Story: Marisa Alexander
In 2010 in Jacksonville, Florida, 31-year-old Marissa Alexander received a mandatory minimum sentence of 20 years in prison for aggravated assault with a deadly weapon. Nine days after she prematurely gave birth to her youngest daughter, her estranged husband, Rico Gray, attacked her, strangled her, and threatened to kill her. Fearful for her life, Alexander fired a warning shot, which traveled into the ceiling.
George Zimmerman was acquitted for killing Trayvon Martin under Florida’s Stand Your Ground law. But even though Alexander faced clear direct violence and did not harm anyone, the law was not applied to her case. Many women who knew the couple submitted letters in Alexander's trial confirming that Gray abused the family, but these witnesses were prevented from testifying. During Alexander’s sentencing hearing in January 2015, the state questioned her fitness for motherhood and presented her as a threat to society. In December 2014, Alexander accepted a plea bargain to serve 3 years in jail and 2 years under house arrest. While under home detention, her plea agreement forces her to pay $105 every week for the use of an ankle monitor, and $500 every other week for bond costs.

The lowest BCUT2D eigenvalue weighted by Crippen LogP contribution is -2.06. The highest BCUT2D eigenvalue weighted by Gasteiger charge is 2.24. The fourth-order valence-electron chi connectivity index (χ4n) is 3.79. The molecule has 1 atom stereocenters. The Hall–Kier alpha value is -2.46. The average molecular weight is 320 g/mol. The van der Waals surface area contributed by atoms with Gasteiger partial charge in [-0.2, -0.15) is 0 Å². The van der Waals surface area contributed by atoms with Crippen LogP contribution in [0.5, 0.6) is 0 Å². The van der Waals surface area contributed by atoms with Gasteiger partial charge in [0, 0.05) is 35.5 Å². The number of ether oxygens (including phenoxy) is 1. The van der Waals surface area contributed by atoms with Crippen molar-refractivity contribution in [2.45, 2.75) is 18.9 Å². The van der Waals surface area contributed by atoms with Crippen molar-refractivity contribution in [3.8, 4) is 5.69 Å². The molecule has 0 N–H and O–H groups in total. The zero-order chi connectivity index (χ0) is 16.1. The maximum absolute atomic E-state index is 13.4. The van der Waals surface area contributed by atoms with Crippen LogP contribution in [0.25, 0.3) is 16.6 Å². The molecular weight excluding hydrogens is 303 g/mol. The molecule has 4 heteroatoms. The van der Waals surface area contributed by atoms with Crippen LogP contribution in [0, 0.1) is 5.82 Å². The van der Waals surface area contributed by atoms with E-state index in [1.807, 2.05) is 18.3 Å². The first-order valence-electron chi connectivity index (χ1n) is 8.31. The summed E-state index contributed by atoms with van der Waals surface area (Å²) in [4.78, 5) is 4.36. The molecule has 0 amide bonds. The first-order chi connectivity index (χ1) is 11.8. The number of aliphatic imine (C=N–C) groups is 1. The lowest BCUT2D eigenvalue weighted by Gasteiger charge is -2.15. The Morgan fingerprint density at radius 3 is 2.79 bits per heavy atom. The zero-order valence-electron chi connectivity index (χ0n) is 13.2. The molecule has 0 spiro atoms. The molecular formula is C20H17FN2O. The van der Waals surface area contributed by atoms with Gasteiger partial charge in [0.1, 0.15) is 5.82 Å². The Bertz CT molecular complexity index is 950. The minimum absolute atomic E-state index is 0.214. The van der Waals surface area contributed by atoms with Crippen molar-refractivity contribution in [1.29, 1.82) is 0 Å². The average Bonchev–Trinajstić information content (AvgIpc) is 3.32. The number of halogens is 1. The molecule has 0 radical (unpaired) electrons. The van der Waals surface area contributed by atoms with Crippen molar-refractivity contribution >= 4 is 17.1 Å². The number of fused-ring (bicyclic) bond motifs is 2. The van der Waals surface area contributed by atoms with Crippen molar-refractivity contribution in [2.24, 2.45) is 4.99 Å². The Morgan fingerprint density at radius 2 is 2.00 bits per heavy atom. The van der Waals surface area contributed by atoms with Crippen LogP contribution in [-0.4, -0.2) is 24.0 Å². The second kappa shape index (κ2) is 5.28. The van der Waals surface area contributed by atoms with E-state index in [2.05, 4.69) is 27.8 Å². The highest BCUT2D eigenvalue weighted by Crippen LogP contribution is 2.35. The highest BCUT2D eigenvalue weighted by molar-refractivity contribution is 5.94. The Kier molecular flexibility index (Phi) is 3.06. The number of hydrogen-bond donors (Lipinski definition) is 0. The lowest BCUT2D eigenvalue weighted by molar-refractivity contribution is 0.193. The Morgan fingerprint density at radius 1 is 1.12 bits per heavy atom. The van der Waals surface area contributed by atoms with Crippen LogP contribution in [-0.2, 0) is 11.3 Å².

WHAT YOU CAN DO TO HELP
Building the Capacity to Create Change
Join AAPF in elevating the crisis facing Black women! Contact us if you would like to partner on any of the following:
Host a town hall in your community. Watch a preview of AAPF’s town hall series here.
Organize focus groups to gain a deeper understanding of the challenges facing Black women and girls and other women and girls of color in your community.
Is your city an MBK city? Find out here. Work with AAPF to demand your local leaders re-align local MBK implementation to ensure it is inclusive and comprehensive in its vision of racial justice.
Read about Marissa Alexander’s case and the epidemic of Black women victims of domestic violence being sent to prison. Share why you think this wrong online, and why Marissa, and the thousands of women like her, should have all charges dropped. Use the hashtag #PardonHer and #HerDreamDeferred.
Gather a group of friends you trust. On a piece of paper, write down an experience you’ve had with violence. Do not write your name. Fold the piece of paper and put it in a hat. Go around the circle and pick one piece of paper from the hat. Read it aloud and share your reflections. Use the following questions for guidance if it’s helpful.
What does it feel like to hear our stories aloud?
What can we do to support one another?
Prepare Yourself to be an Advocate:
Read this excerpt from At the Dark End of the Street. How does this change your perception of Rosa Parks and the centrality of an anti-rape agenda to the civil rights agenda? Share this important, but unknown, lesson from history with a friend.
Creating Public Will:
Intimate Partner Violence (IPV) in the African American Community, Institute on Domestic Violence in the African American Community
Why Black Women Struggle More With Domestic Violence, Feminista Jones, Time Magazine, 9.10.2014
Black Women Face a Greater Risk of Domestic Violence, Josh Sugarmann, Huffington Post, 10.24.2013